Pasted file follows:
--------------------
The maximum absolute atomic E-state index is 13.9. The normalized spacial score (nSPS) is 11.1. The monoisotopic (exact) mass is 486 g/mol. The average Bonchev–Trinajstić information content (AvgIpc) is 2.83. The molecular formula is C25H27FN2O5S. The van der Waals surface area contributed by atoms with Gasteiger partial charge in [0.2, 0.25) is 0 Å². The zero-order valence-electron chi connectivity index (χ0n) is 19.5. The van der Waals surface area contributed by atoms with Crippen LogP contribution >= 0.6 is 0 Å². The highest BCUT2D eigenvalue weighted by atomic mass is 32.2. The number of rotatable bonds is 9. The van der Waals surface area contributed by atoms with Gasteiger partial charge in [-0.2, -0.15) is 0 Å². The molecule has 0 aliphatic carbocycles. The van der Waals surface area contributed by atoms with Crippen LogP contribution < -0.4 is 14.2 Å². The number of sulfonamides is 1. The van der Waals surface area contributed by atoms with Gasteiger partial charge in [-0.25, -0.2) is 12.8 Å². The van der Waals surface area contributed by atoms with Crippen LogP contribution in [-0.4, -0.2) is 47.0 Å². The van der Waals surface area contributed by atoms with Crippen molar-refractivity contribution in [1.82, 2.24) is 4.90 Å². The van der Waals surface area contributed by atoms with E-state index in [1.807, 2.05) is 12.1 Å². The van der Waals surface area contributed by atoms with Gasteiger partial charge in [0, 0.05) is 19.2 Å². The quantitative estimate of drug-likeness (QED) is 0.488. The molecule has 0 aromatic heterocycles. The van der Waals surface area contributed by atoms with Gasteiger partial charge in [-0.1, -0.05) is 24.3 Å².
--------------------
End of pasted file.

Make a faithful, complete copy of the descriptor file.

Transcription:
The maximum absolute atomic E-state index is 13.9. The normalized spacial score (nSPS) is 11.1. The monoisotopic (exact) mass is 486 g/mol. The average Bonchev–Trinajstić information content (AvgIpc) is 2.83. The molecular formula is C25H27FN2O5S. The van der Waals surface area contributed by atoms with Gasteiger partial charge in [0.2, 0.25) is 0 Å². The zero-order valence-electron chi connectivity index (χ0n) is 19.5. The van der Waals surface area contributed by atoms with Crippen LogP contribution >= 0.6 is 0 Å². The highest BCUT2D eigenvalue weighted by atomic mass is 32.2. The number of rotatable bonds is 9. The van der Waals surface area contributed by atoms with Gasteiger partial charge in [-0.2, -0.15) is 0 Å². The molecule has 0 aliphatic carbocycles. The van der Waals surface area contributed by atoms with Crippen LogP contribution < -0.4 is 14.2 Å². The number of sulfonamides is 1. The van der Waals surface area contributed by atoms with Gasteiger partial charge in [-0.25, -0.2) is 12.8 Å². The van der Waals surface area contributed by atoms with Crippen LogP contribution in [-0.4, -0.2) is 47.0 Å². The van der Waals surface area contributed by atoms with Crippen molar-refractivity contribution in [1.82, 2.24) is 4.90 Å². The van der Waals surface area contributed by atoms with E-state index in [1.807, 2.05) is 12.1 Å². The van der Waals surface area contributed by atoms with Gasteiger partial charge in [0, 0.05) is 19.2 Å². The quantitative estimate of drug-likeness (QED) is 0.488. The molecule has 0 aromatic heterocycles. The van der Waals surface area contributed by atoms with Gasteiger partial charge in [-0.1, -0.05) is 24.3 Å².